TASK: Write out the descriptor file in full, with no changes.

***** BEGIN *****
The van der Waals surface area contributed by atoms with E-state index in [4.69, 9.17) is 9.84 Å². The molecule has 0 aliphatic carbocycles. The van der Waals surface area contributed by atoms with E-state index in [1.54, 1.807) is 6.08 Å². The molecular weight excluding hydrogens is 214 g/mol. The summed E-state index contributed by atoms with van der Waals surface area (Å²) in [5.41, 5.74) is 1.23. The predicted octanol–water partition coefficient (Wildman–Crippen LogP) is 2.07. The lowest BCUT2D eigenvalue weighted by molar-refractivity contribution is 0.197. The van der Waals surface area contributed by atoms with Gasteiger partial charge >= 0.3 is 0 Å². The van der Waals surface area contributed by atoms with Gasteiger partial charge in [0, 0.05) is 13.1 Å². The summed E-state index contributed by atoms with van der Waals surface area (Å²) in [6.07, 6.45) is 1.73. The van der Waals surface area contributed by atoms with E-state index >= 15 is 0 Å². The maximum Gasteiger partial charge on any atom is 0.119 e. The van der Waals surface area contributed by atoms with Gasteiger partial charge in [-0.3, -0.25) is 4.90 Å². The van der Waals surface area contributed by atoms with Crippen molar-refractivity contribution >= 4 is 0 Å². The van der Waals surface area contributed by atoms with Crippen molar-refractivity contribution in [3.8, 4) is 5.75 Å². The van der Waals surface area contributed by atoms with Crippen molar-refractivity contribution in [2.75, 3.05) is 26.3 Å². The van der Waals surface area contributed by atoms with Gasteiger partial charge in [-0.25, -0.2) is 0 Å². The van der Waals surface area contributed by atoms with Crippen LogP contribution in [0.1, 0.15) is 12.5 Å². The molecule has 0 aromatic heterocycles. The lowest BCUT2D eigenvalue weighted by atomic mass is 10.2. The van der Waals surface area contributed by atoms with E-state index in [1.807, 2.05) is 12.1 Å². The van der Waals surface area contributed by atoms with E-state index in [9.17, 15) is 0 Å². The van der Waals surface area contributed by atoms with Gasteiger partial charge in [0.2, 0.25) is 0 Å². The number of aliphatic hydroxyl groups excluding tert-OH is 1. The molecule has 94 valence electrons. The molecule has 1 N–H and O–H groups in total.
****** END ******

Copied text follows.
The van der Waals surface area contributed by atoms with E-state index in [4.69, 9.17) is 9.84 Å². The molecule has 0 aliphatic carbocycles. The van der Waals surface area contributed by atoms with E-state index in [1.54, 1.807) is 6.08 Å². The molecular weight excluding hydrogens is 214 g/mol. The summed E-state index contributed by atoms with van der Waals surface area (Å²) in [5.41, 5.74) is 1.23. The predicted octanol–water partition coefficient (Wildman–Crippen LogP) is 2.07. The lowest BCUT2D eigenvalue weighted by molar-refractivity contribution is 0.197. The van der Waals surface area contributed by atoms with Gasteiger partial charge >= 0.3 is 0 Å². The van der Waals surface area contributed by atoms with Gasteiger partial charge in [0, 0.05) is 13.1 Å². The summed E-state index contributed by atoms with van der Waals surface area (Å²) in [6.07, 6.45) is 1.73. The van der Waals surface area contributed by atoms with E-state index >= 15 is 0 Å². The maximum Gasteiger partial charge on any atom is 0.119 e. The van der Waals surface area contributed by atoms with Gasteiger partial charge in [-0.3, -0.25) is 4.90 Å². The van der Waals surface area contributed by atoms with Crippen molar-refractivity contribution >= 4 is 0 Å². The van der Waals surface area contributed by atoms with Crippen molar-refractivity contribution in [3.8, 4) is 5.75 Å². The van der Waals surface area contributed by atoms with Crippen molar-refractivity contribution in [2.75, 3.05) is 26.3 Å². The van der Waals surface area contributed by atoms with Gasteiger partial charge in [-0.25, -0.2) is 0 Å². The van der Waals surface area contributed by atoms with Crippen LogP contribution in [0.1, 0.15) is 12.5 Å². The molecule has 0 aromatic heterocycles. The lowest BCUT2D eigenvalue weighted by atomic mass is 10.2. The van der Waals surface area contributed by atoms with E-state index in [1.807, 2.05) is 12.1 Å². The van der Waals surface area contributed by atoms with E-state index in [9.17, 15) is 0 Å². The van der Waals surface area contributed by atoms with Gasteiger partial charge in [0.2, 0.25) is 0 Å². The number of aliphatic hydroxyl groups excluding tert-OH is 1. The molecule has 94 valence electrons. The molecule has 1 N–H and O–H groups in total.